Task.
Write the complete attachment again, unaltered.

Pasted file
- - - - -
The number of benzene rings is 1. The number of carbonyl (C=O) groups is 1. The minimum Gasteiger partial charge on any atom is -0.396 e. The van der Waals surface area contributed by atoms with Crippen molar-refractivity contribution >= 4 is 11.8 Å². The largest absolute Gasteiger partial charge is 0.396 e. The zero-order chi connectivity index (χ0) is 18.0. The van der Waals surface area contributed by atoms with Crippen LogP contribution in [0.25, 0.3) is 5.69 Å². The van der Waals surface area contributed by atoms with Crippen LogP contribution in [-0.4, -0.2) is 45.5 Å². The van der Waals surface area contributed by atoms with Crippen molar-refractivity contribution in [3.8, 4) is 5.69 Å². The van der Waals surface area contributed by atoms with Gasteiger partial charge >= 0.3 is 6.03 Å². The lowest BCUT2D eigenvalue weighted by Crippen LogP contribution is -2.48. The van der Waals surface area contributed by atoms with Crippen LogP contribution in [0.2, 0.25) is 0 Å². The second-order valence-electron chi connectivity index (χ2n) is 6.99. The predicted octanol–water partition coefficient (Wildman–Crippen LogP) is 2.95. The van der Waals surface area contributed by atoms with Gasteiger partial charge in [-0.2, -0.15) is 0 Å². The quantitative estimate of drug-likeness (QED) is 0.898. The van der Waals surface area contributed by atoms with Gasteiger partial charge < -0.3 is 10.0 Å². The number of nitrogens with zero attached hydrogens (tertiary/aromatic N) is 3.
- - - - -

The number of benzene rings is 1. The number of carbonyl (C=O) groups is 1. The minimum Gasteiger partial charge on any atom is -0.396 e. The van der Waals surface area contributed by atoms with Crippen molar-refractivity contribution >= 4 is 11.8 Å². The largest absolute Gasteiger partial charge is 0.396 e. The zero-order chi connectivity index (χ0) is 18.0. The van der Waals surface area contributed by atoms with Crippen LogP contribution in [0.25, 0.3) is 5.69 Å². The van der Waals surface area contributed by atoms with Crippen LogP contribution in [-0.4, -0.2) is 45.5 Å². The van der Waals surface area contributed by atoms with Crippen molar-refractivity contribution in [3.8, 4) is 5.69 Å². The van der Waals surface area contributed by atoms with Gasteiger partial charge >= 0.3 is 6.03 Å². The lowest BCUT2D eigenvalue weighted by Crippen LogP contribution is -2.48. The van der Waals surface area contributed by atoms with Crippen LogP contribution in [0.2, 0.25) is 0 Å². The second-order valence-electron chi connectivity index (χ2n) is 6.99. The predicted octanol–water partition coefficient (Wildman–Crippen LogP) is 2.95. The van der Waals surface area contributed by atoms with Gasteiger partial charge in [-0.2, -0.15) is 0 Å². The quantitative estimate of drug-likeness (QED) is 0.898. The van der Waals surface area contributed by atoms with Gasteiger partial charge < -0.3 is 10.0 Å². The number of nitrogens with zero attached hydrogens (tertiary/aromatic N) is 3.